After they gutted him, we had to wait a little bit for another guide to come by with his pickup to bring him back to the trap club where they take the official pictures. When we got there we thought for sure we would have the first one but another hunter got one about 7:05 AM. Crazy. After pictures we went to the meat locker in town that donates the processing and filled out the paperwork. The meat was ready by Thursday morning when we left. After the meat locker I decided to go back to the motel. I took a nice three hour nap. The other hunters had lunch at the trap club that was sponsored by one of the groups from Douglas. That night there was a supper and auction at the Moose Lodge in town. There were close to 60 items on the auction. They raised over $10,000 in about two hours. It is crazy how that community supports this program. One guy from Savage Arms brought a knife for over $2000. It had a giraffe sheath and I do not remember what type of bone the handle was made of but it was beautiful.
On October 2, breakfast is supposed to start at 5 AM unless all of the hunters fill on the first day. But breakfast started late. All 11 hunters filled there tags before noon on the first day. That goes to show how good the guides are. Totally unbelievable. Each hunter gets about one section of land to hunt on. Some more, some less. Depending on the number of animals. All of the land down there is private. And this is the only time in the season that the landowners do not charge for hunting. After talking to some of the landowners, they think the numbers are down about 70% from just last year. That really goes to show how good the guides are. 11 for 11 is nuts, especially when you consider all of the factors going into some of these hunters disabilities. That day in the afternoon the guides took us for a tour to see the sights. There is some awesome country to see down there. Also on this night they had a supper at the American Legion. After the supper they give away awards to hunters. They gave free mounts to the longest shot, shortest shot and the biggest antelope taken. Biggest antelope was 14 3/4 with ivory tips, shot by Jon Lee from Alabama.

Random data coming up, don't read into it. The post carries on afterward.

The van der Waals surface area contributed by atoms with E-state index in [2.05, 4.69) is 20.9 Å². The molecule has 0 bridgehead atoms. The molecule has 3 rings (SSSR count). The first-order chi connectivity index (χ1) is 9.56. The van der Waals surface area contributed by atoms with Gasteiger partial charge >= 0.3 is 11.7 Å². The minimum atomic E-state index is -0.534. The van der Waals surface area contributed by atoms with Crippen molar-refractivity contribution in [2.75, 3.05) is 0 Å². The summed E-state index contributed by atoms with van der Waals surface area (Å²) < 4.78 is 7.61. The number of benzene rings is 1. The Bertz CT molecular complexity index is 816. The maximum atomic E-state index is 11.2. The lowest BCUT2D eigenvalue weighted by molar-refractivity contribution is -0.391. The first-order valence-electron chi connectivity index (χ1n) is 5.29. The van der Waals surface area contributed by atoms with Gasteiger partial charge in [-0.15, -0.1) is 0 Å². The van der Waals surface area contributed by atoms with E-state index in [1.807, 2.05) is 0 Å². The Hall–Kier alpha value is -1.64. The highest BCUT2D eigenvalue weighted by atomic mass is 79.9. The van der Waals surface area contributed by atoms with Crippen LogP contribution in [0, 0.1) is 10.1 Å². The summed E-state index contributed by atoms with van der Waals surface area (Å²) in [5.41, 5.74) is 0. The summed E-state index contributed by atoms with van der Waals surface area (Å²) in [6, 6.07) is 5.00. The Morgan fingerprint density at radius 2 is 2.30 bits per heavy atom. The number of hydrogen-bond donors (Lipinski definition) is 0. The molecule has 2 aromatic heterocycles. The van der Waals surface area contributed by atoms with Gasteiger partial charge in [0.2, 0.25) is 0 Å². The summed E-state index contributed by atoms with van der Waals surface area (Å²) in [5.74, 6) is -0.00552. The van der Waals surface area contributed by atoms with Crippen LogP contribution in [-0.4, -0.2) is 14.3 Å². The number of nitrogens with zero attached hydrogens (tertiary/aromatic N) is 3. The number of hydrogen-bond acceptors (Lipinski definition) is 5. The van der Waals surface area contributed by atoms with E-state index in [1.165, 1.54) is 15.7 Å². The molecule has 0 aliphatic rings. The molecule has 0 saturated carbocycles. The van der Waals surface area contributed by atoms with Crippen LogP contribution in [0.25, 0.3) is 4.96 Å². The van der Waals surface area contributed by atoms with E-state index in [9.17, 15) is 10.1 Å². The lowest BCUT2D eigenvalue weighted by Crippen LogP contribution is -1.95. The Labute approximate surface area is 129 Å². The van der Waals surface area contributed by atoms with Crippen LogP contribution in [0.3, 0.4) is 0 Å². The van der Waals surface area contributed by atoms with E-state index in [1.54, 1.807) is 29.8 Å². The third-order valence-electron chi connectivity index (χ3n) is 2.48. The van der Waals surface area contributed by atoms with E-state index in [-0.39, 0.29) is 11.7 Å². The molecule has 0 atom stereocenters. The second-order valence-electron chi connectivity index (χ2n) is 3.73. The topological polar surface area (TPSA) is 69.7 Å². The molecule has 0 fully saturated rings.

They also gave each hunter a plaque with a picture of their antelope and guides. We each also received knives from Blind Horse Knives. They are beautiful.
I didn't stay too long at the awards banquet because we knew there was a storm coming the next afternoon and we wanted to get the heck out of there before they closed any highways. Which is a good thing, because I 90 is closed today. We made it home yesterday about 8:40 PM. It was a long drive but it was worth it. I can't say enough about the Helluva Hunt organization. It is top notch all the way around. I knew I was going to like the guys there when I saw them drinking Busch Light at 11 AM the first day. They are also putting on a hunt for Wounded Warriors that starts today. Too bad they don't have as good a weather as we did. I can't say enough about Gary and Jane Stearns. They helped start this event 29 years ago and are the ones that keep it going. Along with the community of Douglas and people from all over the US.
Anyway that is all I can think of right now to put on here. If you know of any handicapped or wheelchair bound hunter that wants to be a part of this great event, have them contact the information on the link below.